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Political Science

In Spain, the 1978 Constitution was the legal outcome of a political transition to a democracy, following the horrors of civil war and dictatorship. Among other things, it established a territorial model – the so-called “Estado de las Autonomías” (State of Autonomous Communities) – which was in principle designed to satisfy the historical demands for recognition and self-government of, above all, the citizens and institutions of two minority nations: Catalonia and the Basque Country. This territorial model occupies an intermediate position between the classic federal and regional models of comparative politics, but has more regional than federal features. Yet thirty-six years later, many Catalan and Basque citizens and political and social actors show a deep disappointment regarding the development of this territorial model – in terms of collective rights, political recognition and self-government. A movement for change In recent years, support for independence has increased in Catalonia. Different indicators show that pro-independence demands are endorsed by a majority of its citizens, political parties and civil society organizations. This is a new phenomenon. Those in favour of independence had been in the minority throughout the 20th century. Nowadays, however, demands of a pro-autonomy and pro-federalist nature, which until recently had been dominant, have gradually lost public support in favour of demands for self-determination and secession. The following graph shows this recent trend.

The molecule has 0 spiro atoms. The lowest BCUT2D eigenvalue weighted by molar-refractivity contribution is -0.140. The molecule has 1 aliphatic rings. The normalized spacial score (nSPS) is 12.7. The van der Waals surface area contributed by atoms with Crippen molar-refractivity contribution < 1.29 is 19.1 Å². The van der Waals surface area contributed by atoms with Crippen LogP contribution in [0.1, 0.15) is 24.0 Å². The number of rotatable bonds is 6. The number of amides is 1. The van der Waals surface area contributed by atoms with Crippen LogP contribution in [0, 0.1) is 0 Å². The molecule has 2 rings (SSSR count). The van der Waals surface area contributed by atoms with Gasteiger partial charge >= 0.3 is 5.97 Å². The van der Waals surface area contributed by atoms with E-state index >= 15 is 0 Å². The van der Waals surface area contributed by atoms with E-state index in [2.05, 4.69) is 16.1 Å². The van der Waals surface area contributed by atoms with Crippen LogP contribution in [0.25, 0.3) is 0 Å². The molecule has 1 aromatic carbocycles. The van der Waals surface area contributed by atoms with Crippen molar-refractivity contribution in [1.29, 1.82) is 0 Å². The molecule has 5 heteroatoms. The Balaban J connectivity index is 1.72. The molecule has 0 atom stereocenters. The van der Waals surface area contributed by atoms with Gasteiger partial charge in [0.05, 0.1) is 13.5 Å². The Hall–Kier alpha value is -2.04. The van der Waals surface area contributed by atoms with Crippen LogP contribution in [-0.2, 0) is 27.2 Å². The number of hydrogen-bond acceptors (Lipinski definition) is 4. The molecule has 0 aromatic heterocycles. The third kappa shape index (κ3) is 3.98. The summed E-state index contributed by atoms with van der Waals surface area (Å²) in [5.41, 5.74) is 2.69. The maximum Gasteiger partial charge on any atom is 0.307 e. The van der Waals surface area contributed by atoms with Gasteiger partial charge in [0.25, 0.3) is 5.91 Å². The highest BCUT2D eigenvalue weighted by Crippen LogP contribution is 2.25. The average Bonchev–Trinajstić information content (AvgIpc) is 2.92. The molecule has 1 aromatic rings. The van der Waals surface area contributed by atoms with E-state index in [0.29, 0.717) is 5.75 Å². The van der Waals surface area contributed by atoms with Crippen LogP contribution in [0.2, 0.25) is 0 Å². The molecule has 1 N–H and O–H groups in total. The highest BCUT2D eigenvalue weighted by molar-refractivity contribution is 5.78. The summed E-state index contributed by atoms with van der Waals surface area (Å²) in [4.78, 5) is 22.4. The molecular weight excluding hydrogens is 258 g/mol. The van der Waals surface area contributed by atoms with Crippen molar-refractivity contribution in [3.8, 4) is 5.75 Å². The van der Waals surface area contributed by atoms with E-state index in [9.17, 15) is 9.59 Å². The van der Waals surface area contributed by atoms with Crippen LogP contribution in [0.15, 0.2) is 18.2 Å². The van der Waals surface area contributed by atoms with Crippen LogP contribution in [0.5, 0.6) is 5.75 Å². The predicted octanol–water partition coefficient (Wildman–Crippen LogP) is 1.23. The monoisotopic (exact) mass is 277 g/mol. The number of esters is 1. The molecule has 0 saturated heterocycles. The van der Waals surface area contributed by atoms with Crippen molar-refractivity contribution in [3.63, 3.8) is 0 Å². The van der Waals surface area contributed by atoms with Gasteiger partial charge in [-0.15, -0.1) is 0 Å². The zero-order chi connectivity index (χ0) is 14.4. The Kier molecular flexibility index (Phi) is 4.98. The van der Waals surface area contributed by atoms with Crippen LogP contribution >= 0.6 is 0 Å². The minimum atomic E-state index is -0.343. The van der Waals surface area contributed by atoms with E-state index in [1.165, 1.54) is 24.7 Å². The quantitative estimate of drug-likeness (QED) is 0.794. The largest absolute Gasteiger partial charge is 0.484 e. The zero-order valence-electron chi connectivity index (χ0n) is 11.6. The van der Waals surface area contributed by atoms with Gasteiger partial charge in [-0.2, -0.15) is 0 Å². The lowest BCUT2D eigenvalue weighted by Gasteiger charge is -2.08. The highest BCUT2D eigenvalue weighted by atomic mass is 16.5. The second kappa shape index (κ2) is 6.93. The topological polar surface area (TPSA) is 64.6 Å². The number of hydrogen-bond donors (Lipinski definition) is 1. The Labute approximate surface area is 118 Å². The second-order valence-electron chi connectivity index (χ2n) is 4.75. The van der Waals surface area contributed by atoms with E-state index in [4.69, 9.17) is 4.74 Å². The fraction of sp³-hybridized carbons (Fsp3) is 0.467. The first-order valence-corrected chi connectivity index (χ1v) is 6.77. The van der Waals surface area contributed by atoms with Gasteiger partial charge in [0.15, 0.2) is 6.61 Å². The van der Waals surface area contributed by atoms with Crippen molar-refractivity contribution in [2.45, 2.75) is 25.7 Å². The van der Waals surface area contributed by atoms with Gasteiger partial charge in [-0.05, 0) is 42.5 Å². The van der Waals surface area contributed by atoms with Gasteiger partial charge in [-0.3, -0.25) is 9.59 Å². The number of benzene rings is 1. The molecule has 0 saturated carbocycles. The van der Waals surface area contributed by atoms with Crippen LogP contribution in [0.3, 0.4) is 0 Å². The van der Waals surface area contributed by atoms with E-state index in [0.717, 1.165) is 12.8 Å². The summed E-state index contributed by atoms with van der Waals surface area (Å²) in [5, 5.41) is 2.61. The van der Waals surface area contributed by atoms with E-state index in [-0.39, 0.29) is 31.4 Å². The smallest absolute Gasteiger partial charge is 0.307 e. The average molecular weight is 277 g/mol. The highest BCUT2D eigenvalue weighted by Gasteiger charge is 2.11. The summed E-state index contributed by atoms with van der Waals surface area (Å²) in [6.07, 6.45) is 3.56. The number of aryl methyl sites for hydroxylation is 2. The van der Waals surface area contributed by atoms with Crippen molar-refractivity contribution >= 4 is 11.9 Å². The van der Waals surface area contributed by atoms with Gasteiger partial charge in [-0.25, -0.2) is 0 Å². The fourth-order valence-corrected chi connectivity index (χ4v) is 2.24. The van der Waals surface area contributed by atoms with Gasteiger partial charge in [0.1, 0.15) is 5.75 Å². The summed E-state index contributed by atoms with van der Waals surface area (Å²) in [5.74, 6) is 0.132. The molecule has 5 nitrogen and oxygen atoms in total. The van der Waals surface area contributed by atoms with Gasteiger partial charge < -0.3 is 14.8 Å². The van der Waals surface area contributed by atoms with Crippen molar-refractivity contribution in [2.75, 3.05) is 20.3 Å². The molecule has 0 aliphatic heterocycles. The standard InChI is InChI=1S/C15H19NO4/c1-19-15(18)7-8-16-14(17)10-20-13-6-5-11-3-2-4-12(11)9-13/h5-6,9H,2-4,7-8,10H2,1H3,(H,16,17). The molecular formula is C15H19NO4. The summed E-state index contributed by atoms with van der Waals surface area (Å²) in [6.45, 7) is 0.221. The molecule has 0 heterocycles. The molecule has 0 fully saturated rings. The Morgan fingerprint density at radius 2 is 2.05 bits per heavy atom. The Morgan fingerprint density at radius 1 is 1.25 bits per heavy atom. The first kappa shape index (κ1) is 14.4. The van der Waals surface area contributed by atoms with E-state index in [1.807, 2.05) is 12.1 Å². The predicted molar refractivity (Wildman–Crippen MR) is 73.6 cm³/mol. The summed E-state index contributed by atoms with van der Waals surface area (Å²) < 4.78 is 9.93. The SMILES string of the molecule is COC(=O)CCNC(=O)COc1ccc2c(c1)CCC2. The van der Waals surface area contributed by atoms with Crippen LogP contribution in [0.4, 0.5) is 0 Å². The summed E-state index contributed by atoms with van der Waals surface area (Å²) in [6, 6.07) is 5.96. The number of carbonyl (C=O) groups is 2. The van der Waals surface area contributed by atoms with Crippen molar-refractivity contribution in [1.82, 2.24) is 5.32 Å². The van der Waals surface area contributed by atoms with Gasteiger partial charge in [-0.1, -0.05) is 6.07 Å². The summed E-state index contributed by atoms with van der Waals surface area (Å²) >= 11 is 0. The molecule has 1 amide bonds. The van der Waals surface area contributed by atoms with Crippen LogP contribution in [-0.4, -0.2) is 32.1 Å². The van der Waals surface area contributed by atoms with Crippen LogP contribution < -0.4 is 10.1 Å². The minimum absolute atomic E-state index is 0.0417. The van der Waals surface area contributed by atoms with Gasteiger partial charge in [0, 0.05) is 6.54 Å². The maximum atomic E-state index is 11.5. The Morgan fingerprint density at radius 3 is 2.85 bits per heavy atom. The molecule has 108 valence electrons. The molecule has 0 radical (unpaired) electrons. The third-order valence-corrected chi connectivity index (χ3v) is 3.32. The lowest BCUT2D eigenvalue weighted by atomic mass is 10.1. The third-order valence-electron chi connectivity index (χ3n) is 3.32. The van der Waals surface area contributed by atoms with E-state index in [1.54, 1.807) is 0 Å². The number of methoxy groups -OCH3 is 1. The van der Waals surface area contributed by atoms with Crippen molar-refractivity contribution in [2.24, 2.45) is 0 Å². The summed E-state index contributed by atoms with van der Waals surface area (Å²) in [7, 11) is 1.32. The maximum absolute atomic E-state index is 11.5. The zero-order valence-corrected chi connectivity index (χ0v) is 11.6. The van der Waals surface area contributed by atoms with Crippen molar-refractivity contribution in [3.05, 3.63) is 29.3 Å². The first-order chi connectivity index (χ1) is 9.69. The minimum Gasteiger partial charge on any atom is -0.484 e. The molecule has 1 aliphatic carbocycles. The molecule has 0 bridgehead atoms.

Over the past two decades the countries in southern Africa have generally had ‘dominant party systems’. Such party systems consist of one large ruling party which is dominant, in terms of seats in the national assembly or incumbent advantages, and a number of small opposition parties. The literature on dominant parties (Bogaards, 2004 and Greene, 2007) and competitive authoritarianism (Schedler, 2009 and Levitski and Way, 2010) provide useful insights for understanding the party politics of the region. The dominant party is usually a former liberation movement which fought to end colonialism or white minority rule. Nicholas van de Walle observes that opposition parties in the region lack the financial and organisational ability to compete with the incumbent advantages of ruling parties. As such, they remain small and fragmented. The dominant parties in southern Africa maintain their hold on power through a mix of co-option and coercion and are not unlike their counterparts in other competitive authoritarian states such as Mexico, Argentina and Russia. For example, mass political rallies are held to demonstrate the ruling party’s extensive support base. People are allegedly enticed to rallies with gifts in cash or kind. In addition state media are manipulated to give the ruling party more coverage and draw attention to its achievements and the government attempts to control the media through regulation or intimidation.